Poetry Wednesday: “To the Rose upon the Rood of Time”

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C.S. Lewis (the author who first cultivated my love of literature with his Narnia chronicles) once said about the Irish poet, essayist, and playwright William Butler (W.B.) Yeats, “I am often surprised to find how utterly ignored Yeats is among the men I have met: perhaps his appeal is purely Irish–if so, then thank the gods that I am Irish.” Yeats remained staunchly Irish at a time when Irish heritage was often overshadowed by their more imperialistic Anglo neighbors to the east. His poetry featured Irish legends and heroes and an overall connection to his own roots. Despite his mystical and occult tendencies that at times drew criticism, there is no doubting the magnificence of his supernatural imagination. To read more about the life of W.B. Yeats, you can check out his biography at the Poetry Foundation here.

In his poem “To the Rose upon the Rood of Time,” Yeats balances the immortal (the rood or crucifix of time) with the mortal. According to Suheil B. Bushrui’s and Tim Prentki’s An International Companion to the Poetry of W.B. Yeats, “The strength of the poem is derived from the tension revealed by its title between immortality and mortality. The Rose is identified as ‘Eternal Beauty’ but it can only be perceived in such things as an actual rose which must die. Thus while the poet wishes to experience the influence of the Rose, he does not wish to be overwhelmed totally by its power and so lose contact with this world” (83). The poem highlights the timelessness of epic, historical deeds of Irish ancestry as well as the common, mundane realities of a “weak worm hiding” and a “field-mouse running.”

I personally appreciate and am moved by the delicate balance of mortality and immortality, or, if you will, finding the immortal in the mortal. Thus, I hope you appreciate Yeats’ masterful poem.

Red Rose, proud Rose, sad Rose of all my days!
Come near me, while I sing the ancient ways:
Cuchulain battling with the bitter tide;
The Druid, grey, wood-nurtured, quiet-eyed,
Who cast round Fergus dreams, and ruin untold;
And thine own sadness, whereof stars, grown old
In dancing silver-sandalled on the sea,
Sing in their high and lonely melody.
Come near, that no more blinded by man’s fate,
I find under the boughs of love and hate,
In all poor foolish things that live a day,
Eternal beauty wandering on her way.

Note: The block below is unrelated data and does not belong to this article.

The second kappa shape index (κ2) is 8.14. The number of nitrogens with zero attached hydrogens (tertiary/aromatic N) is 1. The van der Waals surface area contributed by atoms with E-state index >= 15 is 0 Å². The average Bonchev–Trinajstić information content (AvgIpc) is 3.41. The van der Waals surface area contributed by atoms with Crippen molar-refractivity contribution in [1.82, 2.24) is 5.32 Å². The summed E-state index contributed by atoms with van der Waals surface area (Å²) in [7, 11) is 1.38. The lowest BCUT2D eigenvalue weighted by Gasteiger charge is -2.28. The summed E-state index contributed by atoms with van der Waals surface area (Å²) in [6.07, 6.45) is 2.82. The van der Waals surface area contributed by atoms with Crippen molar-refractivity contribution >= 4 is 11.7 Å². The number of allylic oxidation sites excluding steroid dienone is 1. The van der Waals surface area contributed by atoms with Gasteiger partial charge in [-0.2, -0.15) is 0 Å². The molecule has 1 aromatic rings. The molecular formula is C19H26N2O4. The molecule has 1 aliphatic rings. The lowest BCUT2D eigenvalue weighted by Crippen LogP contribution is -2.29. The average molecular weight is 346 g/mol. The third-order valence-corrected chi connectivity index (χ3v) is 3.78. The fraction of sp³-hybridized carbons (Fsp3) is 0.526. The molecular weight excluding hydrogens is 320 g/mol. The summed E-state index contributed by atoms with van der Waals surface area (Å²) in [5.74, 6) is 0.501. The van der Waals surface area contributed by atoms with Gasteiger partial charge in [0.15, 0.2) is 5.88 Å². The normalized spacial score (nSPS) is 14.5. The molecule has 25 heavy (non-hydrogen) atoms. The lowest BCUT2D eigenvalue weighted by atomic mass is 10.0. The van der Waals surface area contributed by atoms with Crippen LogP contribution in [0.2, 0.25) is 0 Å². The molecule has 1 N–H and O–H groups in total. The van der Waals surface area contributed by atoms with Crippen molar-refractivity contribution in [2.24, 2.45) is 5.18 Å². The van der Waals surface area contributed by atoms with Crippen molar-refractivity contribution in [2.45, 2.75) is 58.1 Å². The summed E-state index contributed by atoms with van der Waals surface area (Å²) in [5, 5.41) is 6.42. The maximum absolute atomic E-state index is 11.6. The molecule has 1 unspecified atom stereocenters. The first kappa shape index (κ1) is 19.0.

Come near, come near, come near—Ah, leave me still
A little space for the rose-breath to fill!
Lest I no more hear common things that crave;
The weak worm hiding down in its small cave,
The field-mouse running by me in the grass,
And heavy mortal hopes that toil and pass;
But seek alone to hear the strange things said
By God to the bright hearts of those long dead,
And learn to chaunt a tongue men do not know.
Come near; I would, before my time to go,
Sing of old Eire and the ancient ways:
Red Rose, proud Rose, sad Rose of all my days.

El Salvador: My Adventure So Far

“Life itself is a quotation.” -Jorge Luis Borges

As stated in my “About Me” page, the purpose of the blog is to share literary posts and resources (especially for my students). However, I’m living in El Salvador and wanted to share some of my experiences so far. There’s so much travel literature that exists, so there’s my loose connection: for the win!

I arrived in El Salvador nearly two months ago, and as a first-year teacher, most of my time is spent grading and lesson-planning. However, I’m trying to get out and see this beautiful country as well!

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Parque Arqueologico San Andres
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Lago de Coatepeque
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Catedral de Santa Ana
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Catedral de Santa Ana
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Teatro de Santa Ana
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My Salvadorian family…my home away from home.
Resultado de imagen para el salvador pupusas
…and of course, pupusas (con curtido y salsa)

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El Día de los Farolitos is a festival on September 7th in the area of Ahuachapán. The day has two origin stories: a remembrance of a great earthquake that hit around 1850 or the celebration of the Virgin Mary’s birth. Beautiful, colored lamps are displayed throughout the town (we visited Ataco, the most popular celebration destination and a real gem). Though I saw one other gringo, this is a celebration for Salvadorians: music, street food, dancing, and lots of people. After walking around for a couple hours, my friends and I finished the night with dinner at Sibaritas.

So many great adventures and so many to come! So far, I think the farolitos are my favorite experience.